In Lanzarote, you will find dishes like puntillas de calamar (deep-fried baby squids) and boquerones (anchovy filets). Visitors with a sweet tooth should not leave the island before trying the delicious bienmessabe, which is made from almonds, egg yolks, and honey. Book a table at the beachfront Restaurant Costa Azul to enjoy fresh fish and seafood or have a memorable dining experience at Coentro restaurant that focuses on something a touch different: Brazilian cuisine.
Winner: Draw. Both islands have very similar cuisines.
Fuerteventura or Lanzarote fro things to do?
Both Fuerteventura and Lanzarote offer a wide range of activities to enjoy. However, we’d have to admit that Fuerteventura is a little more of a low-key destination than Lanzarote…
Yep, Lanza has stacks of options. You can hop on a bus tour of Timanfaya to learn more about the volcanoes on the island, or hit the volcanos visitor’s center for a journey through te geological past. The island hosts the strange world of the Jardín de Cactus, where you’ll wander between towering groves of native and non-native plants. There’s AQUAPARK Costa Teguise for the families, hiking paths on the Risco cliffs for adventurers, and shopping strips on the proms of Playa Blanca or at Teguise for the retail buffs.
While in Fuerteventura, lazing on the beaches usually takes center stage. However, travelers can also explore the streets of the historical capital of the Canary Islands, the town of Betancuria, which dates all the way back to the 1400s! There are snorkelling lagoons in El Cotillo and boat trips to make out to Lobos, ATV buggy tours of the dunes in the south, and rugged cave systems to explore in Ajuy.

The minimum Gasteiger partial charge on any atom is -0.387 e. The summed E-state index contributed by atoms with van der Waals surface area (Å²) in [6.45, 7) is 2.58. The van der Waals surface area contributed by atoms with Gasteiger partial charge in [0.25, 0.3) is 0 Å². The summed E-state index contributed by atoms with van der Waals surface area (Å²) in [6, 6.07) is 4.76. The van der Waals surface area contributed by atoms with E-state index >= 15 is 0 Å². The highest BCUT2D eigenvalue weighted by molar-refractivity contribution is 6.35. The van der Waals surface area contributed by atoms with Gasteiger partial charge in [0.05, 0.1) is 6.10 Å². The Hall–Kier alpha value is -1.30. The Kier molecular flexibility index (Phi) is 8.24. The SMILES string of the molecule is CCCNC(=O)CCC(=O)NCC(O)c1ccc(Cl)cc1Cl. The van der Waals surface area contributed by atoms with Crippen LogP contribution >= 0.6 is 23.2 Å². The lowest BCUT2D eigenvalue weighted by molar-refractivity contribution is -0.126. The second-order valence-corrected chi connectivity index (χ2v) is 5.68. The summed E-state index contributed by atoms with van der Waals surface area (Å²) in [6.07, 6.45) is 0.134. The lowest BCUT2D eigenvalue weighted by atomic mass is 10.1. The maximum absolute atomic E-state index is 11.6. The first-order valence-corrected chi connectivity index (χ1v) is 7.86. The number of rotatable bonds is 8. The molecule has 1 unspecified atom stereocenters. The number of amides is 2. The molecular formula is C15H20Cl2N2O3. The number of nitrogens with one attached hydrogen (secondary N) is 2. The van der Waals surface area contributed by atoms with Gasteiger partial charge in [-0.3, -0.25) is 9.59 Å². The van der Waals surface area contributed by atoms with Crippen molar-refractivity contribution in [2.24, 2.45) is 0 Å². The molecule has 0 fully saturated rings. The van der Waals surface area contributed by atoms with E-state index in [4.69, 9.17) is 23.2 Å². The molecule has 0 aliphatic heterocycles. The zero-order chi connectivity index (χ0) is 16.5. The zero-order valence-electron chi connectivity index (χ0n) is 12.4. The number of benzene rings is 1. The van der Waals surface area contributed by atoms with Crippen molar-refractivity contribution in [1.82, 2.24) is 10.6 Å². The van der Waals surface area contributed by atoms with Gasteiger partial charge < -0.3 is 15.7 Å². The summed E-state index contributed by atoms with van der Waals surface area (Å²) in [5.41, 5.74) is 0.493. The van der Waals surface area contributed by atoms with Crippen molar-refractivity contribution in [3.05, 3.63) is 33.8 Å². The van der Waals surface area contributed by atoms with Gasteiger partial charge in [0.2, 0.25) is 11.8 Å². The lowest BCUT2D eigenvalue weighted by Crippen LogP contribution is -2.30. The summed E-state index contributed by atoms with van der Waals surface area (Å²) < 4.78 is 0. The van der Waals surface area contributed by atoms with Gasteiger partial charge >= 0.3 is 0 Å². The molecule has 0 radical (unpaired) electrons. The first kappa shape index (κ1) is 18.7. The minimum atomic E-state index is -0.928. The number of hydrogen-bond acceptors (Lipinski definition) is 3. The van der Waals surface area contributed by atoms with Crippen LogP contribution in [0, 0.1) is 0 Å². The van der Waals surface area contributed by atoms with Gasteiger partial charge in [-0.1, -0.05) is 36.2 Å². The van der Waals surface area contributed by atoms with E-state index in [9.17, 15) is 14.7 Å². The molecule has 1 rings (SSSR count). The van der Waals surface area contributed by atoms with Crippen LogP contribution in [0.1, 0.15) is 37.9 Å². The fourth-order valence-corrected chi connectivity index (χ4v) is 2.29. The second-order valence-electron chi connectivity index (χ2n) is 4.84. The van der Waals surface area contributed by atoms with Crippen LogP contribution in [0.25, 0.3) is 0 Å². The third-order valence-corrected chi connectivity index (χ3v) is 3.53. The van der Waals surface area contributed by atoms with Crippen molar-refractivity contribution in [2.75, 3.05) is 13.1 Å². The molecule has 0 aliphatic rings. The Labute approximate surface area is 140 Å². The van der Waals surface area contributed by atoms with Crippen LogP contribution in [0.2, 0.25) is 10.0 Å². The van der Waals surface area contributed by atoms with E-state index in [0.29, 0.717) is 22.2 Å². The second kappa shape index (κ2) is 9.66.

Winner: Lanzarote is more suited to adventure- and activity-hungry travelers than Fuerte.
Lanzarote and Fuerteventura for nightlife?
Lanzarote’s south coast is where the main action is. A trio of resorts really stand out: Puerto del Carmen, Playa Honda, and Playa Blanca, along with the more urban and local nightlife scene of the island capital in Arrecife. The towns above offer lively cantina bars and even a smattering of clubs that tend to stay open late in the main season of winter and the high summer. There’s also a good drinking scene in the surf town of Caleta, but it’s mainly hip bars and seaside shacks with cold beer there.
Fuerteventura is more family orientated in general and there are only really two places to party: El Cotillo and Corralejo. The first has actually become quieter in recent years as the nightlife focus shifts to the latter, but there’s a nascent surf-party scene that’s fuelled by the hostels. The latter is the place to be for shimmying, but it really is largely beer bars and pubs with live music – not Ibiza by any stretch!
Winner: Lanzarote for the trio of south-coast resort towns.
Lanzarote or Fuerteventura for water sports?
The good news is that both of these Canary Islands offer amazing conditions for active holidays on the H2O…
The beach town of Caleta de Famara is most certainly the hub of it all in Lanzarote. The five-kilometer-long beach there has designated sections for surfers and windsurfers. The waves are good for all levels, and it’s even been touted as one of the top places to learn to surf in Europe. The nearby town of La Santa is better for advanced surfers, offering larger waves in the peak winter swell season. There are also extra windsurf hubs at Playa de las Cucharas and Costa Teguise.